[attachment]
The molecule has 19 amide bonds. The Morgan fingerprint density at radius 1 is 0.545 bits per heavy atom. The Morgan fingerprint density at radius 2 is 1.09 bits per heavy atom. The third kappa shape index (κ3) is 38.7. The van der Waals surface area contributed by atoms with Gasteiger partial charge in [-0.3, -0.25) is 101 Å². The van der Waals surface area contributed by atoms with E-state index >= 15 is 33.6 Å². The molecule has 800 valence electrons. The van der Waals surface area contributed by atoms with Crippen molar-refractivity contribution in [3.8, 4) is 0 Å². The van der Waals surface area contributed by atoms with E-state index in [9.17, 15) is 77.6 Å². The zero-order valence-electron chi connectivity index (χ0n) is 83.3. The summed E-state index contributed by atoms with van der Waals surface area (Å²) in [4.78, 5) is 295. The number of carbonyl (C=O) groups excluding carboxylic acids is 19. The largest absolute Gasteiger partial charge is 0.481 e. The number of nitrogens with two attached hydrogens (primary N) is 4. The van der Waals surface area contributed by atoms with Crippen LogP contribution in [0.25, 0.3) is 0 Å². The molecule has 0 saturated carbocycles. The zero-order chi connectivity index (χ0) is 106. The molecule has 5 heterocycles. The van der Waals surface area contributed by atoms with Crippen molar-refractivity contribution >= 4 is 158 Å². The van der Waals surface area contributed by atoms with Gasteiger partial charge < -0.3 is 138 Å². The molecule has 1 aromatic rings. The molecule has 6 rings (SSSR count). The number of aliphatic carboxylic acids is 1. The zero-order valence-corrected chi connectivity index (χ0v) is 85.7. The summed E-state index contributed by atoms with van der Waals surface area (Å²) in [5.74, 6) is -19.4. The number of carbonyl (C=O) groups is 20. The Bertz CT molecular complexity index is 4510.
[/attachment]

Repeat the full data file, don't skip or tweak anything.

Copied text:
The molecule has 19 amide bonds. The Morgan fingerprint density at radius 1 is 0.545 bits per heavy atom. The Morgan fingerprint density at radius 2 is 1.09 bits per heavy atom. The third kappa shape index (κ3) is 38.7. The van der Waals surface area contributed by atoms with Gasteiger partial charge in [-0.3, -0.25) is 101 Å². The van der Waals surface area contributed by atoms with E-state index >= 15 is 33.6 Å². The molecule has 800 valence electrons. The van der Waals surface area contributed by atoms with Crippen molar-refractivity contribution in [3.8, 4) is 0 Å². The van der Waals surface area contributed by atoms with E-state index in [9.17, 15) is 77.6 Å². The zero-order valence-electron chi connectivity index (χ0n) is 83.3. The summed E-state index contributed by atoms with van der Waals surface area (Å²) in [4.78, 5) is 295. The number of carbonyl (C=O) groups excluding carboxylic acids is 19. The largest absolute Gasteiger partial charge is 0.481 e. The number of nitrogens with two attached hydrogens (primary N) is 4. The van der Waals surface area contributed by atoms with Crippen LogP contribution in [0.25, 0.3) is 0 Å². The molecule has 0 saturated carbocycles. The zero-order chi connectivity index (χ0) is 106. The molecule has 5 heterocycles. The van der Waals surface area contributed by atoms with Crippen molar-refractivity contribution >= 4 is 158 Å². The van der Waals surface area contributed by atoms with Gasteiger partial charge < -0.3 is 138 Å². The molecule has 1 aromatic rings. The molecule has 6 rings (SSSR count). The number of aliphatic carboxylic acids is 1. The zero-order valence-corrected chi connectivity index (χ0v) is 85.7. The summed E-state index contributed by atoms with van der Waals surface area (Å²) in [5.74, 6) is -19.4. The number of carbonyl (C=O) groups is 20. The Bertz CT molecular complexity index is 4510.